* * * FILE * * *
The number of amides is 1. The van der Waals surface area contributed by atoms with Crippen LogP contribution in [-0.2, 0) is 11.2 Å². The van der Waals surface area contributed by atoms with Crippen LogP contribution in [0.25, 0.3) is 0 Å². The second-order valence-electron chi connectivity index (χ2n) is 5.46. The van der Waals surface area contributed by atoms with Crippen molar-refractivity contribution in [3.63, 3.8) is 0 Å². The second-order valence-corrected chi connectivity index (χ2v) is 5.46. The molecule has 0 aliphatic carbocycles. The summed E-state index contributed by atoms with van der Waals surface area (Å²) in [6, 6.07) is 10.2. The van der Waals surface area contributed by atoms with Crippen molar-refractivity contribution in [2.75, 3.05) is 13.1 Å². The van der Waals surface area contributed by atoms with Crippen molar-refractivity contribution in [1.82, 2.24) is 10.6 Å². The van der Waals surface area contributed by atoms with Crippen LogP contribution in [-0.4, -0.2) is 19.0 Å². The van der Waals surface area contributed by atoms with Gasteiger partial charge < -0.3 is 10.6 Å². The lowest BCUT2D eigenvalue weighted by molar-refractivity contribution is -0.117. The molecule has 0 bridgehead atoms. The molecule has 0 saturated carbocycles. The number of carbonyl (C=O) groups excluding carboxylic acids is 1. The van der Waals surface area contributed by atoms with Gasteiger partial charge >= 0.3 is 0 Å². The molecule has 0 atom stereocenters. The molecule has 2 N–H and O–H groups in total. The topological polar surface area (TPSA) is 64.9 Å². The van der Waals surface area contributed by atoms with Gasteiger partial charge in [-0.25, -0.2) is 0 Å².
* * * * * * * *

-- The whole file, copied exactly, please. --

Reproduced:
The number of amides is 1. The van der Waals surface area contributed by atoms with Crippen LogP contribution in [-0.2, 0) is 11.2 Å². The van der Waals surface area contributed by atoms with Crippen LogP contribution in [0.25, 0.3) is 0 Å². The second-order valence-electron chi connectivity index (χ2n) is 5.46. The van der Waals surface area contributed by atoms with Crippen molar-refractivity contribution in [3.63, 3.8) is 0 Å². The second-order valence-corrected chi connectivity index (χ2v) is 5.46. The molecule has 0 aliphatic carbocycles. The summed E-state index contributed by atoms with van der Waals surface area (Å²) in [6, 6.07) is 10.2. The van der Waals surface area contributed by atoms with Crippen molar-refractivity contribution in [2.75, 3.05) is 13.1 Å². The van der Waals surface area contributed by atoms with Crippen molar-refractivity contribution in [1.82, 2.24) is 10.6 Å². The van der Waals surface area contributed by atoms with Crippen LogP contribution in [-0.4, -0.2) is 19.0 Å². The van der Waals surface area contributed by atoms with Gasteiger partial charge < -0.3 is 10.6 Å². The lowest BCUT2D eigenvalue weighted by molar-refractivity contribution is -0.117. The molecule has 0 bridgehead atoms. The molecule has 0 saturated carbocycles. The number of carbonyl (C=O) groups excluding carboxylic acids is 1. The van der Waals surface area contributed by atoms with Gasteiger partial charge >= 0.3 is 0 Å². The molecule has 0 atom stereocenters. The molecule has 2 N–H and O–H groups in total. The topological polar surface area (TPSA) is 64.9 Å². The van der Waals surface area contributed by atoms with Gasteiger partial charge in [-0.25, -0.2) is 0 Å².